Craig Wright on the importance of legacy in Bitcoin

If you ask the man who started the digital currency fervor, he’ll tell you that BTC is doing almost everything backwards. Dr. Craig Wright has been helping to set the record straight on what Bitcoin is truly supposed to do, and what it was designed to provide, and has published a new blog that delves into what should be taking place, as well as the importance of retaining the legacy that was Bitcoin.

Wright leads off by explaining, “One of the key aspects of Bitcoin is that it is set in stone; the protocol does not change. Many have been misled to believe that Bitcoin would be a system of nodes voting on a protocol, which could not be further from the truth. Nodes do not vote to change the protocol. This is not written in the white paper at all.” The transformation to nodes having a say was implemented by BTC developers and is a complete breakaway from what Bitcoin was designed to provide.

The Bitcoin whitepaper, the one that all subsequent blockchains should have followed, was specifically written in such a way to ensure that digital currency could operate within the boundaries of financial regulations, as well as the enforcement of the same. It was always meant to be a peer-to-peer currency, with the emphasis on currency and how it interacts currently with financial laws.

Wright adds, “The legacy system is one that is analogous to the original. Bitcoin Core differs from my original vision of Bitcoin in every way. Core does not implement Simplified Payment Verification (SPV), and has failed to comprehend what SPV is. More importantly, BTC is not peer-to-peer in any reasonable manner.”

If blockchain developers, mainly those involved in BTC, had read and properly understood the Bitcoin whitepaper, they would have created a digital currency solution that was completely mature and ready to be used from the start. It would have also been more readily acceptable to financial regulators, as it would have adhered to their policies and legal framework. Because the developers didn’t, many BTC users are going to find themselves, over time, facing financial difficulties brought on by those regulators.

There will be those that, either through a lack of understanding of lack of desire to accept the truth, will disagree with what Wright asserts. However, they will soon realize how off-base they are. Wright shows how by stating, “The simple fact is, the myriad protocol changes implemented by Core into BTC make it anything but the legacy. The implementation of BTC is widely misrepresented as the original. This will change. Those seeking to convert law and justice in order to create a system that promotes bucket shops and criminal activity are about to find how it ends. Bitcoin doesn’t avoid tax. Rather, systems such as taxation help stabilise Bitcoin. The IRS has made it clear that a fork from the original legacy protocol is income. Consequently, changes to the stable protocol that was set in stone form an airdrop that must be sold to pay for the income if you wish to keep the new airdrop coin.”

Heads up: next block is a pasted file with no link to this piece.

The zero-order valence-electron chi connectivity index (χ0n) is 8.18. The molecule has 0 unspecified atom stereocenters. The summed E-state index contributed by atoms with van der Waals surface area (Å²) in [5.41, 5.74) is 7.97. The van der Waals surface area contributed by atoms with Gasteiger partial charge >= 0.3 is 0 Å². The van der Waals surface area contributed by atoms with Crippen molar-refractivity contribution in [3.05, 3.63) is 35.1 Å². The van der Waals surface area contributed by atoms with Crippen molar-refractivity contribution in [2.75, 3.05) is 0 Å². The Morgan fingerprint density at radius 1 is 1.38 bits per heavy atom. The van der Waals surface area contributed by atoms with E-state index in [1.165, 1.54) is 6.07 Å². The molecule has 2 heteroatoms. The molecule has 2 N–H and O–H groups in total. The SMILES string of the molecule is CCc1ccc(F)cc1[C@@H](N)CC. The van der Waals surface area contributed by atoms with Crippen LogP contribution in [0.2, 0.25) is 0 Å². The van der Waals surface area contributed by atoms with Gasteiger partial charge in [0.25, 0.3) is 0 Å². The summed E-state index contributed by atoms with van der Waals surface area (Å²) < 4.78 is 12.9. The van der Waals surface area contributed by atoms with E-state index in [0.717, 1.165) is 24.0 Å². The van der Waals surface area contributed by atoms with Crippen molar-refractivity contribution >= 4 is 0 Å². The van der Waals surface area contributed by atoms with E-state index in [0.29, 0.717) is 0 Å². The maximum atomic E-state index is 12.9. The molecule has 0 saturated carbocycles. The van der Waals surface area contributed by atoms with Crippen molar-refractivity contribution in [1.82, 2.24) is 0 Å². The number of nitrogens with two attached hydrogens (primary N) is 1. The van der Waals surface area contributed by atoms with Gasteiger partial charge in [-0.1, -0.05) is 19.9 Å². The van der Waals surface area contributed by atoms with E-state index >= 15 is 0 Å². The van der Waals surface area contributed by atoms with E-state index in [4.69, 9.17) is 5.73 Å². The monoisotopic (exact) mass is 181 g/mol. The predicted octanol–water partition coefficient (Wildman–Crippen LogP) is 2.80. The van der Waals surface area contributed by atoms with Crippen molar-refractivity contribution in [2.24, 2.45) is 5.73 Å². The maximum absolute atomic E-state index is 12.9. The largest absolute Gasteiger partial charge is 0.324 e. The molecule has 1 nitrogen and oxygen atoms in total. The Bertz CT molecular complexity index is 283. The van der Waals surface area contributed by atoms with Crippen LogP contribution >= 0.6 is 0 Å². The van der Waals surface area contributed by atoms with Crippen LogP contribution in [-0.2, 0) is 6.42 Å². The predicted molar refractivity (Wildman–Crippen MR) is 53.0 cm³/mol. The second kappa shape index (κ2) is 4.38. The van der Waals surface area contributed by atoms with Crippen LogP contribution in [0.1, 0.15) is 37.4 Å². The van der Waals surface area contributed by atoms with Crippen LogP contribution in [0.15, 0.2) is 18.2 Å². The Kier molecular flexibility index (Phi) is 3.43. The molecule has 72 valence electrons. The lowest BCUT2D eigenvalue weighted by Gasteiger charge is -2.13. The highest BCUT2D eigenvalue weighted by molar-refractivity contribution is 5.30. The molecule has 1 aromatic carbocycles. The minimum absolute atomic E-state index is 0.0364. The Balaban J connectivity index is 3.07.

He concludes, “You may not want to believe what I say matters, and Core will try and tell you that what Satoshi said wouldn’t matter anymore. I’m not sorry to tell you, they’re wrong.”

Read Dr. Craig Wright’s latest blog post, “Taxing Times…,” here

Look for ‘Satoshi’ in 2019 Oxford English Dictionary

The word “Satoshi” has been officially recognized by the Oxford English Dictionary for the first time, joining a slew of new words to be added to the dictionary this year.

According to the most recent quarterly update of words published by the Oxford University Press, the word has been added to dictionaries, alongside the likes of “Manhattanhenge”, “whatevs” and “chillax.” The update clarifies Satoshi’s usage as a unit of cryptocurrency, as well as highlighting its origins, derived from the founder of Bitcoin himself Satoshi Nakamoto.

Satoshi is the smallest monetary unit in the Bitcoin cryptocurrency, and is named after Satoshi Nakamoto, the—probably pseudonymous—developer(s) of Bitcoin.

According to the new dictionary definition, a Satoshi is the “smallest monetary unit” in BItcoin.

The smallest monetary unit in the Bitcoin digital payment system, equal to one hundred millionth of a bitcoin.